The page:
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Re: I Question the Industry's LACK of Safety Culture


rreschran
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In hearing about young tow operator, Alex Hayes, (killed outside Tucson AZ) and three other tow operator deaths in nearly 40-days, I'm left questioning the mindset of towers who respond to on-highway calls? Each were (reportedly) killed working white-line incidents. I question today's safety mindset of towers who continue to actively work the white-line with some allegedly standing in traffic lanes? I haf'ta ask ... "What in the hell's going on?" I don't know about you ... but, I'm tired of reading the same old crap ! !
 
To that point, I’d like to address the number of SDMO videos posted on tow forums, YouTube and Tic Toc. While I salute the safety messages these videos promote, they’re audience is the motoring public. But, I believe the whole of the tow industry is missing a bigger, life-saving message. Even to promote a SDMO message, these videos show tow operators and first responders walking in traffic lanes, back’s to traffic, standing on the motorist's traffic side door, or working white-line situations. In one pre-video that promotes SDMO awareness; a tow operator works to change a flat tire with his back to traffic, on the white-line and with a semi passing deadly close behind him. These videos should be directed at tow operators who forget, or just don't care about the dangerous surroundings they work.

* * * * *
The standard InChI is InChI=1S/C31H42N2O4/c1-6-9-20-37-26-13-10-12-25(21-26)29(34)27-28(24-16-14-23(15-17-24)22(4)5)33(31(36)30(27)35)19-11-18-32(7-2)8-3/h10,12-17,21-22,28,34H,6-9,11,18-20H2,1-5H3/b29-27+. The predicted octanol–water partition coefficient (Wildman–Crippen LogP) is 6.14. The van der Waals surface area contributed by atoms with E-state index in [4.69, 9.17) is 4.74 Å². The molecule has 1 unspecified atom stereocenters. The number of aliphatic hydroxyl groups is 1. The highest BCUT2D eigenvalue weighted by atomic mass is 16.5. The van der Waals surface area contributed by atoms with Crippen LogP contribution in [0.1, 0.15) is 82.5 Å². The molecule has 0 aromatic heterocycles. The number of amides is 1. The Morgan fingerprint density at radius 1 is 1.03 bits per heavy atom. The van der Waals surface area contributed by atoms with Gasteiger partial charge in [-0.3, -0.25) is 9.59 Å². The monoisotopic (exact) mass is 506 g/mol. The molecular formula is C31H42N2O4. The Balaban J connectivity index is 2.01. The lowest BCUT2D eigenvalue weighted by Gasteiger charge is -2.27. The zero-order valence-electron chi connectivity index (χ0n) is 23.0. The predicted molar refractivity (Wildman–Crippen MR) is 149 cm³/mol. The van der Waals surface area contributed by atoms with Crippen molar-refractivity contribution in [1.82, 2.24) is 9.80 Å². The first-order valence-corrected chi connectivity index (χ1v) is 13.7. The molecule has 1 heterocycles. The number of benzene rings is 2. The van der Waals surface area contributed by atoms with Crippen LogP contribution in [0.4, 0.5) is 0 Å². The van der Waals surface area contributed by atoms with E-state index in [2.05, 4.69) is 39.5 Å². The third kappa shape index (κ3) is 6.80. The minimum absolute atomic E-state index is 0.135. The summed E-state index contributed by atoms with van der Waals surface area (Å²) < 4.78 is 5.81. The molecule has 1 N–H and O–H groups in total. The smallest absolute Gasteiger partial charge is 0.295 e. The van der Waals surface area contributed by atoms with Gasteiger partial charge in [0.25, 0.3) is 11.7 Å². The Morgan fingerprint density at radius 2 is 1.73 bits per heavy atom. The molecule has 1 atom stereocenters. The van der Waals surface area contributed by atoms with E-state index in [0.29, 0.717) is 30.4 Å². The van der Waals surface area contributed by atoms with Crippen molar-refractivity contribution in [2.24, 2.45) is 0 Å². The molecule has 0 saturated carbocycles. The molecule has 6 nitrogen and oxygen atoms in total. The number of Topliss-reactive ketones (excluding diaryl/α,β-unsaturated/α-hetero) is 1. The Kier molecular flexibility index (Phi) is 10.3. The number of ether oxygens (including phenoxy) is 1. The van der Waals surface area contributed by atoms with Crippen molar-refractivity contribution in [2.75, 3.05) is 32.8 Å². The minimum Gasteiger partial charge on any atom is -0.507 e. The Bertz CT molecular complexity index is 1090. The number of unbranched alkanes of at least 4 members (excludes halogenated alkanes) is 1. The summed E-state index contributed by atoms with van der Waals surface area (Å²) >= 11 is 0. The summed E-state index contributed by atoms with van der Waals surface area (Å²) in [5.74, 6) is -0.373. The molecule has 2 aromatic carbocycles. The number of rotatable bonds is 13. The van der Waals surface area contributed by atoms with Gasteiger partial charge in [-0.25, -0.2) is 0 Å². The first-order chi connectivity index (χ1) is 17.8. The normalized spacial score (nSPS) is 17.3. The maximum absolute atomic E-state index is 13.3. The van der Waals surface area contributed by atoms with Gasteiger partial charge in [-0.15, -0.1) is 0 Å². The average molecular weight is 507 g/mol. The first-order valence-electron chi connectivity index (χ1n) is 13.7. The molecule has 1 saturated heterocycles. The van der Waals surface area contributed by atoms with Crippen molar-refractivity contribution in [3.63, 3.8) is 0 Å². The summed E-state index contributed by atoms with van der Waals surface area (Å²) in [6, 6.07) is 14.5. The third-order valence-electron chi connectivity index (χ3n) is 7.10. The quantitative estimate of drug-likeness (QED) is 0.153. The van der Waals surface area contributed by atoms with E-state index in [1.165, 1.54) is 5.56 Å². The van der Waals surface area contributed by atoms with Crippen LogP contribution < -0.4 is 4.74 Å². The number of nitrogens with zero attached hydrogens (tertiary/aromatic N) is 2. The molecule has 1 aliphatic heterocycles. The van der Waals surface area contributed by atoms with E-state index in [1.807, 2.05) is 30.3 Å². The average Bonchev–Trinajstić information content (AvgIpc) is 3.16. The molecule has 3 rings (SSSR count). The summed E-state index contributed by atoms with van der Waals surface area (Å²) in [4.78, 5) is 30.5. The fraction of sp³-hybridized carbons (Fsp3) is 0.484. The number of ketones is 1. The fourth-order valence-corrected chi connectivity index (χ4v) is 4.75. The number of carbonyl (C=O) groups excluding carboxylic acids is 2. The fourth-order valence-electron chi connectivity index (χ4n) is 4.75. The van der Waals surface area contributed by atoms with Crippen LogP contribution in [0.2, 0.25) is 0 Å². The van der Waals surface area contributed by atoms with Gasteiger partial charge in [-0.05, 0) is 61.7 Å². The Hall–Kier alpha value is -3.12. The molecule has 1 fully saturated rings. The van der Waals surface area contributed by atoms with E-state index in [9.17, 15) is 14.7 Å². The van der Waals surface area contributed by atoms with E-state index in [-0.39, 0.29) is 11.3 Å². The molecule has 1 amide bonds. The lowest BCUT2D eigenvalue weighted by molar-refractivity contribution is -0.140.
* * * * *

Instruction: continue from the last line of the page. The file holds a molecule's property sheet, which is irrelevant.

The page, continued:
Why do companies still change tires anyway … as a money stream? Why do cops still conduct traffic stops standing on the white-line side? Haven’t lessons learned proved that working the white-line or changing tires on high-speed highway is a deadly practice? That all goes back to the well-known paraphrase, "Insanity is doing the same thing over and over while expecting different results."       R.
 
Having tracked operator fatalities for three-centuries, numbers prove that plenty of towers lost their lives in shoulder related incidents that could have been prevented. So, it makes perfect sense to limit one's exposure when working on the highway. Towers … stop putting yourselves in harm's way. So, the question comes down to ... "How does the industry keep towers off the white-line?" As a safety instructor, I can only make suggestions, but every tower is the keeper of their own destiny. And, it's sad to know that it's only a matter of time before another senseless pedestrian stike will rock the towing and recovery community.     R.

Randall C. Resch

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